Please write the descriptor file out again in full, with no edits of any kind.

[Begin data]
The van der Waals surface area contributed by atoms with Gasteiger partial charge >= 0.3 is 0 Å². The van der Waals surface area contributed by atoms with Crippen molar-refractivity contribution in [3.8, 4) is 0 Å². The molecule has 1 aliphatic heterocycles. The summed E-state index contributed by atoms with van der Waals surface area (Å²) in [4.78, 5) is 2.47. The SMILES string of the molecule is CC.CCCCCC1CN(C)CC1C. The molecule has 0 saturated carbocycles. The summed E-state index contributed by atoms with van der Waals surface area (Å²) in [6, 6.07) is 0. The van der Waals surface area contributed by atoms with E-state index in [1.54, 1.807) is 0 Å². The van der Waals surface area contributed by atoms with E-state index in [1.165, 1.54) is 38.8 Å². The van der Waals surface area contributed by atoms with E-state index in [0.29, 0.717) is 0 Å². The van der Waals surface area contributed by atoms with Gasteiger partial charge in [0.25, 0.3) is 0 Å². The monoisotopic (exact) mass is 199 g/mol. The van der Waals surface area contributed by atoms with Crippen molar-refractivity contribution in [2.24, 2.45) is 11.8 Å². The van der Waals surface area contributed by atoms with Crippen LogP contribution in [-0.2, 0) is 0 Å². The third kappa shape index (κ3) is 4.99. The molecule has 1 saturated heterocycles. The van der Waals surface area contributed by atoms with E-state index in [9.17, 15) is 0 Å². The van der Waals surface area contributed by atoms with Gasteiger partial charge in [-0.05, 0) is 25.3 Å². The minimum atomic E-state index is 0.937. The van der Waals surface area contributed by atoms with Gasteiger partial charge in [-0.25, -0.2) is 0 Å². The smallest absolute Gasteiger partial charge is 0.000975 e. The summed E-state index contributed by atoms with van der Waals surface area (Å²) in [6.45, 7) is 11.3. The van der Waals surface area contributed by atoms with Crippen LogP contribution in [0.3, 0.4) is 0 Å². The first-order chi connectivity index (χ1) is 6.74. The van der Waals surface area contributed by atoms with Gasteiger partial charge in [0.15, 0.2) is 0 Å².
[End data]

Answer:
The van der Waals surface area contributed by atoms with Gasteiger partial charge >= 0.3 is 0 Å². The van der Waals surface area contributed by atoms with Crippen molar-refractivity contribution in [3.8, 4) is 0 Å². The molecule has 1 aliphatic heterocycles. The summed E-state index contributed by atoms with van der Waals surface area (Å²) in [4.78, 5) is 2.47. The SMILES string of the molecule is CC.CCCCCC1CN(C)CC1C. The molecule has 0 saturated carbocycles. The summed E-state index contributed by atoms with van der Waals surface area (Å²) in [6, 6.07) is 0. The van der Waals surface area contributed by atoms with E-state index in [1.54, 1.807) is 0 Å². The van der Waals surface area contributed by atoms with E-state index in [1.165, 1.54) is 38.8 Å². The van der Waals surface area contributed by atoms with E-state index in [0.29, 0.717) is 0 Å². The van der Waals surface area contributed by atoms with Gasteiger partial charge in [0.25, 0.3) is 0 Å². The monoisotopic (exact) mass is 199 g/mol. The van der Waals surface area contributed by atoms with Crippen molar-refractivity contribution in [2.24, 2.45) is 11.8 Å². The van der Waals surface area contributed by atoms with Crippen LogP contribution in [-0.2, 0) is 0 Å². The third kappa shape index (κ3) is 4.99. The molecule has 1 saturated heterocycles. The van der Waals surface area contributed by atoms with E-state index in [9.17, 15) is 0 Å². The van der Waals surface area contributed by atoms with Gasteiger partial charge in [-0.05, 0) is 25.3 Å². The minimum atomic E-state index is 0.937. The van der Waals surface area contributed by atoms with Gasteiger partial charge in [-0.25, -0.2) is 0 Å². The smallest absolute Gasteiger partial charge is 0.000975 e. The summed E-state index contributed by atoms with van der Waals surface area (Å²) in [6.45, 7) is 11.3. The van der Waals surface area contributed by atoms with Crippen LogP contribution in [0.3, 0.4) is 0 Å². The first-order chi connectivity index (χ1) is 6.74. The van der Waals surface area contributed by atoms with Gasteiger partial charge in [0.15, 0.2) is 0 Å².